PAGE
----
I believe it’s essential for a founder to understand the value that mentors and advisors can bring. You may think that you have everything under control, and this can be true, for now – until you take that new road where you haven’t been before and start wishing that you had someone on your side that knows the way. After all:

Everyone has a plan until they get punched in the face.

Mike Tyson

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What we could have done better at MorphL

This article would not be complete without mentioning some of the things where we could have improved. After talking with many customers, gathering feedback from a lot of mentors and pitching to 50+ investors during our fundraising efforts in 2020, we had a pretty good idea of our strengths and weaknesses.

Understanding our positioning

MorphL was launched as an open-source platform for publishers in 2018, and a large part of our effort (and funding) went into that direction in the early days. After going through Techstars and receiving the same reactions from mentors, over and over again, we decided to focus on a SaaS platform for mid-size e-commerce businesses. This, of course, came with additional challenges: would we focus on the commercial side of things, targeting the decision-maker – business persona or would we speak to the developer/engineer who would be the user of our platform?

Some (bigger) companies have the budget and workforce to invest on both angles simultaneously – as it’s the case now with Algolia. This strategy might not be the best when you’re an early-stage startup with limited time and resources. Starting with an open-source version allowed us to learn a lot. However, we did create an entirely new platform for the commercial version, which meant additional customer discovery and development time on top of what we had already invested. 

Sales strategy and execution

Our target markets were always the US and Western Europe. If you look at the numbers, it’s obvious why – we were targeting 10% out of the innovation budgets, which themselves represented 10% out of a customers’ revenue. This means 1% out of the customers’ revenue – and that 1% has to be big enough to pay for a ML platform. We all know AI ain’t cheap :).

Essentially, our ideal client profile consisted of midsize enterprises, which according to Gartner are organizations that make more than $50 million a year. Being located in Romania, targeting innovative B2B e-commerce companies of this magnitude was extremely hard before the pandemic. Since sales was never our strongest suit, in the early days, we set partnerships in place, but this process, while creating some traction, was slow. We always knew that having a solid channel partner in EU5 could have moved things along much faster.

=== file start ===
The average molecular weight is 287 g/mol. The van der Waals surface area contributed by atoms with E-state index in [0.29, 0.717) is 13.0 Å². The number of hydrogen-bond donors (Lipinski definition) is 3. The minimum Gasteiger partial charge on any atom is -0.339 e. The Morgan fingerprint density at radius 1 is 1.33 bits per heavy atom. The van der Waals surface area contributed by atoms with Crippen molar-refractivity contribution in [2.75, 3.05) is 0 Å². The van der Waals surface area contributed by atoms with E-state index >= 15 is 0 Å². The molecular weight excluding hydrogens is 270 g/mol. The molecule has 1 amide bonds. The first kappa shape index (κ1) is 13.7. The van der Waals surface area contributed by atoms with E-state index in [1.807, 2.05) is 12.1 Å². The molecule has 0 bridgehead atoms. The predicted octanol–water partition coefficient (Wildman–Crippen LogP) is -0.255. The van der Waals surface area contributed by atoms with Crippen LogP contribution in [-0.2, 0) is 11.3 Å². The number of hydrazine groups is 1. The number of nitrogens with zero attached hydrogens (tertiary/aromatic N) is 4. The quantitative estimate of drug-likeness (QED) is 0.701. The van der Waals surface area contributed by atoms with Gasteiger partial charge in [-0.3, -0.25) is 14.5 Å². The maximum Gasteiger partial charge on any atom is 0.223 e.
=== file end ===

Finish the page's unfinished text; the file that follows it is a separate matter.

Yes, this dynamic completely shifted during and after 2020 for the reasons we all know, and there’s no need to go into details here.

Explaining our technology better

Being so in love with AI, in the beginning, we had this unrealistic expectation that our customers will also fall in love with it and spend their time understanding how it works and how they can use it. It turns out our customers cared about one thing only – increasing their business KPIs (for e-commerce – conversion rates, average order value, and so on).

It sounds obvious now, of course. But it took us a while to get from “check out these cool predictions about what your users will do” to “if you implement exactly these actions, you can get an X% increase in your KPIs“. 

It was an important lesson, and we keep repeating it to all founders going through StepFWD – regardless of how fantastic the product is, customers will pay for it only if it solves their problem. It seems that no matter how many times we say it, it’s still not enough to get through completely – well until you hear it from your own customers :).

And there you have it. After ten years of entrepreneurship, I could probably write a novel about my journey but that would have to wait for now :). In the meantime, I’m looking forward to sharing more lessons learned with the upcoming StepFWD startups.

Apply until September 5th for the StepFWD 2021 cohort!